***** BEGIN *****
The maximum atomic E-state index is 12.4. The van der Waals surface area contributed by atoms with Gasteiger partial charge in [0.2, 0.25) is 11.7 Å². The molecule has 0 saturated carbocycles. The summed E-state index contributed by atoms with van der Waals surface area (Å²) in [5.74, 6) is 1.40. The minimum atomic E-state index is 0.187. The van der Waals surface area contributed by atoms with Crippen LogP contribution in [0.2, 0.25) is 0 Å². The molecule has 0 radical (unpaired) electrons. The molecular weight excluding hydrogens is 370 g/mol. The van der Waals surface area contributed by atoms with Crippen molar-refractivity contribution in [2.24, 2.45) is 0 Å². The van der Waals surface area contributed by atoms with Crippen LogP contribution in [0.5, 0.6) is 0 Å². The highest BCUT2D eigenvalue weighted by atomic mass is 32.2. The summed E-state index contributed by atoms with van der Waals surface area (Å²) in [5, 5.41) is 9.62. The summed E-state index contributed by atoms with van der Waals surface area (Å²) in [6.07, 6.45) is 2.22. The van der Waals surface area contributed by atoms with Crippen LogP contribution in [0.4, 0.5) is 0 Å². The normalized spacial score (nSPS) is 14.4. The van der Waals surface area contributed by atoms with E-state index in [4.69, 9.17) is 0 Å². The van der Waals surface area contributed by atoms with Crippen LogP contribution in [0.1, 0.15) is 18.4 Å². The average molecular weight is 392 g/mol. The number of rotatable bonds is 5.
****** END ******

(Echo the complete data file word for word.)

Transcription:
The maximum atomic E-state index is 12.4. The van der Waals surface area contributed by atoms with Gasteiger partial charge in [0.2, 0.25) is 11.7 Å². The molecule has 0 saturated carbocycles. The summed E-state index contributed by atoms with van der Waals surface area (Å²) in [5.74, 6) is 1.40. The minimum atomic E-state index is 0.187. The van der Waals surface area contributed by atoms with Crippen LogP contribution in [0.2, 0.25) is 0 Å². The molecule has 0 radical (unpaired) electrons. The molecular weight excluding hydrogens is 370 g/mol. The van der Waals surface area contributed by atoms with Crippen molar-refractivity contribution in [2.24, 2.45) is 0 Å². The van der Waals surface area contributed by atoms with Crippen LogP contribution in [0.5, 0.6) is 0 Å². The highest BCUT2D eigenvalue weighted by atomic mass is 32.2. The summed E-state index contributed by atoms with van der Waals surface area (Å²) in [5, 5.41) is 9.62. The summed E-state index contributed by atoms with van der Waals surface area (Å²) in [6.07, 6.45) is 2.22. The van der Waals surface area contributed by atoms with Crippen LogP contribution in [0.4, 0.5) is 0 Å². The normalized spacial score (nSPS) is 14.4. The van der Waals surface area contributed by atoms with E-state index in [4.69, 9.17) is 0 Å². The van der Waals surface area contributed by atoms with Crippen LogP contribution in [0.1, 0.15) is 18.4 Å². The average molecular weight is 392 g/mol. The number of rotatable bonds is 5.